Who was speaking for Canada when the majority of people were against extending and expanding the armed forces' role in Afghanistan or asking why he couldn't find money for health care, housing, and job creation programs? Why wasn't anybody asking how the money was found to buy the military all sorts of toys, but couldn't be found to increase the armed forces annual budget to allow soldiers to be paid a decent wage?
No, the voice of Concerned Canada was right. The opposition parties had gone missing and that was no laughing matter. When the shoe had been on the other foot and the Conservative Party of Canada had been in opposition they had done their job as leaders to question the policies of the Liberal minority. You might not have agreed with their ideas and opinions, but they, along with the New Democrats and Bloc Quebecois had done their best to keep the Liberal honest.
I turned my attention back to Concerned Canada who was still holding forth in the earpiece and spoke over the voice, "I'm on the case". There was a pause at the other end of the line as those three words and a contraction were absorbed, and then I heard a collective sigh of relief. Canada was going to sleep easier knowing I was taking the case of the missing opposition parties.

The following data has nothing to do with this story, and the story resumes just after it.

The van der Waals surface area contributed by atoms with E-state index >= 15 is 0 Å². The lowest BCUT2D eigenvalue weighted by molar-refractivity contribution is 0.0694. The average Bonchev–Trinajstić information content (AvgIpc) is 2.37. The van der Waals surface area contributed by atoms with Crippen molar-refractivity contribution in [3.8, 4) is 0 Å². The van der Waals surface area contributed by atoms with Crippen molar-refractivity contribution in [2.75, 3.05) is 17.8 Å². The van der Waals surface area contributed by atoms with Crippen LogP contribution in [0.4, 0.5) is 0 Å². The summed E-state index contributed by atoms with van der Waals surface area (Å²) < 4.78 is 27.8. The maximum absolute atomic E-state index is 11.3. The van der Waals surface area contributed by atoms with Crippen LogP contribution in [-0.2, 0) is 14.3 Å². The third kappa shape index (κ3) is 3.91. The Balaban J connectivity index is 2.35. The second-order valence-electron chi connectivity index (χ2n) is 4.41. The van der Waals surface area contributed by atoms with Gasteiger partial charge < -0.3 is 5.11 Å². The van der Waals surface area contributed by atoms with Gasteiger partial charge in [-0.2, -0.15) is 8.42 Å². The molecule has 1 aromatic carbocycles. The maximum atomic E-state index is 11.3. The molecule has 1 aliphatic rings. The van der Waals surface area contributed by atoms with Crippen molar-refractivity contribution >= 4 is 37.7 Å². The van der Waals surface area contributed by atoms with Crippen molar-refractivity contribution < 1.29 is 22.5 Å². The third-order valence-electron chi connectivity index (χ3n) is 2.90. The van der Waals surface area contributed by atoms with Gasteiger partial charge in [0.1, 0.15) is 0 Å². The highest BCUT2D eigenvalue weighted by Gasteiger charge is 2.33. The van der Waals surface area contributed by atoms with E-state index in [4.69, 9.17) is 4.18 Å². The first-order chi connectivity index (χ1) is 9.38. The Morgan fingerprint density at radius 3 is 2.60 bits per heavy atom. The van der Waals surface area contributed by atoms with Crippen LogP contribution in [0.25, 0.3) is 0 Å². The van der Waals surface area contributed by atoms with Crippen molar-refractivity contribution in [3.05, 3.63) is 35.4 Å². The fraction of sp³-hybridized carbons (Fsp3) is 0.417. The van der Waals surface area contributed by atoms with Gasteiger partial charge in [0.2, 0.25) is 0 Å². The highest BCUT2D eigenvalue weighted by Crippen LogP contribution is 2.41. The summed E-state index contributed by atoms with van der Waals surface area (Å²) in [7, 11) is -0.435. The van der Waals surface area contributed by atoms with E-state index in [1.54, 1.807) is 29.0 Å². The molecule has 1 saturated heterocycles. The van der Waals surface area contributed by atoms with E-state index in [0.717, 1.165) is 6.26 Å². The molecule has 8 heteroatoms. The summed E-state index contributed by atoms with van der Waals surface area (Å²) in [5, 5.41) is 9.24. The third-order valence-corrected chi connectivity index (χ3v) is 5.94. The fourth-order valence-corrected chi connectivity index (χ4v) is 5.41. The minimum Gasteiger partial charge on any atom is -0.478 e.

It's still too early to rule out foul play; perhaps they've been kidnapped and replaced with lifelike replicas. The only way to know for sure is to start checking into it. I'll probably end up stepping on some toes, sticking my nose in where it doesn't belong, and just generally being a pain in the ass to people who won't appreciate it.
I'll have to watch my back carefully, Ottawa is a small town and word travels fast. I expect to be up to my knees in trouble soon but that just goes with the territory. Politics is a tough and dirty business to get involved in during the best of times, but when political parties are trying to consolidate power, well, things can get out of hand real fast.
I've got to go now; there's a warm woman, a cold beer, and a seat by the pole waiting for me in a bar in Hull. One thing I have learned from living in Ottawa is to take your enjoyment whenever the opportunity presents self. You never know when you just might go missing.